Although owning property with family may let you pass on the asset without going through probate, there are several risks, including taxes, creditor exposure, and loss of control. When dealing with property, it is important to consider these risks and how to manage them, or to consider other methods of estate management entirely.
The first risk of co-ownership is taxes. When a portion of the property is deeded to someone other than a spouse, it is considered a gift, which can trigger gift or estate taxes. It also means that the property will not be subject to the capital gains exception for inheritance if your family sells the property after your death.
The second risk is creditor claims exposure. More creditors have a claim on the property when more people have ownership. Similarly, the more people own a property, the more have control over it. That means other owners can transfer ownership, and that if you decide to sell, you will have to get their permission. And so on.
If you do decide on joint ownership, careful planning is a must. Decide ahead of time who will be in charge of maintenance and repairs, rent and finances, business management and licenses, property showings, move-in and move-out, et cetera. Also, figure out how you will share expenses; one arrangement is to do so proportionally to your shares in the property. Discuss your short- and long-term goals to figure out what you all want to do with the property. If you plan on renting, regardless of who will manage tenants, it is important to agree on tenant criteria, such as credit score and lease term length.
Joint ownership also means deciding how to take title the property. There are two options, three for married couples. The first is a Tenants in Common agreement; the second is Joint Tenants with Right of Survivorship; the third is an LLC.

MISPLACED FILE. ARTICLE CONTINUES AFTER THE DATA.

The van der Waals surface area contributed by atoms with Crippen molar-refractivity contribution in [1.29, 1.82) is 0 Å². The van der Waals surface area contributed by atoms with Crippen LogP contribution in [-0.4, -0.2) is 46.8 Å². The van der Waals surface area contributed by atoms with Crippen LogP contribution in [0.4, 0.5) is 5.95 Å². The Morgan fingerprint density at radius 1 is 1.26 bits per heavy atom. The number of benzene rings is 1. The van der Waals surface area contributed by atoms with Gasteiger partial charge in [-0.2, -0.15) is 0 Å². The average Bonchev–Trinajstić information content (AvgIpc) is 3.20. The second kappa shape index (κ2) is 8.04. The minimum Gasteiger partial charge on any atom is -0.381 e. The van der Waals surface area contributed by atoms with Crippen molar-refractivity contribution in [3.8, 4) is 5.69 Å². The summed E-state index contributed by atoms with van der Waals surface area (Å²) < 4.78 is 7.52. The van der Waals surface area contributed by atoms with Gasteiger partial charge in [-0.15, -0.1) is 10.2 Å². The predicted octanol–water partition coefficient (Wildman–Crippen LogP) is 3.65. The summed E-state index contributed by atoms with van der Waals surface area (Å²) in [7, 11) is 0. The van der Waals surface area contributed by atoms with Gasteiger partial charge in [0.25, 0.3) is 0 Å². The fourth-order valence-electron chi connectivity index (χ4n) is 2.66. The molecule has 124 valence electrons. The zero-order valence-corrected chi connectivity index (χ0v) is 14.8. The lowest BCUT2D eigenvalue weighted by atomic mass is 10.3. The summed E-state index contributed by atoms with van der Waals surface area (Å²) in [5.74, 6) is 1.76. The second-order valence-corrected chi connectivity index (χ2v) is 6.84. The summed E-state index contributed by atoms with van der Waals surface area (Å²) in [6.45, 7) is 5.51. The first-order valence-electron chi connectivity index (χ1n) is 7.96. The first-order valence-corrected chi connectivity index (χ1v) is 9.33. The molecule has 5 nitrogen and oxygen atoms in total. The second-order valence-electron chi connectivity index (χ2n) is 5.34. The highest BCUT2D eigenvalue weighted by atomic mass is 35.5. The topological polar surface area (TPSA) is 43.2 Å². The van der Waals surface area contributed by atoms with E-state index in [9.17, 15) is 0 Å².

A Tenants in Common agreement means that you both own shares of the property and either of you can sell at either time. Under a TIC agreement, if one of you dies, your share passes on to whomever you named in your will. You can modify this in the agreement so that you can buy out your partner before they sell to someone else or after they die. Joint Tenants with Right of Survivorship is similar to a TIC, but typically only for married couples. If one owner dies, that person’s share passes automatically to the other.
Another method of joint ownership is to form a business entity, which would then own the property instead of you and your co-owner. Forming a business entity would separate the property from your personal assets and insulate personal assets from debts accrued from this particular property and the associated business.
An alternative to joint ownership is a living trust. A living trust is set up during your life and it is revocable. You have control and can add and remove assets throughout your life. Upon your death, the trustee (e.g., your spouse) distributes the assets the beneficiaries.
If you have questions or would like to discuss ways to protect the property you own, we would be happy to talk with you.
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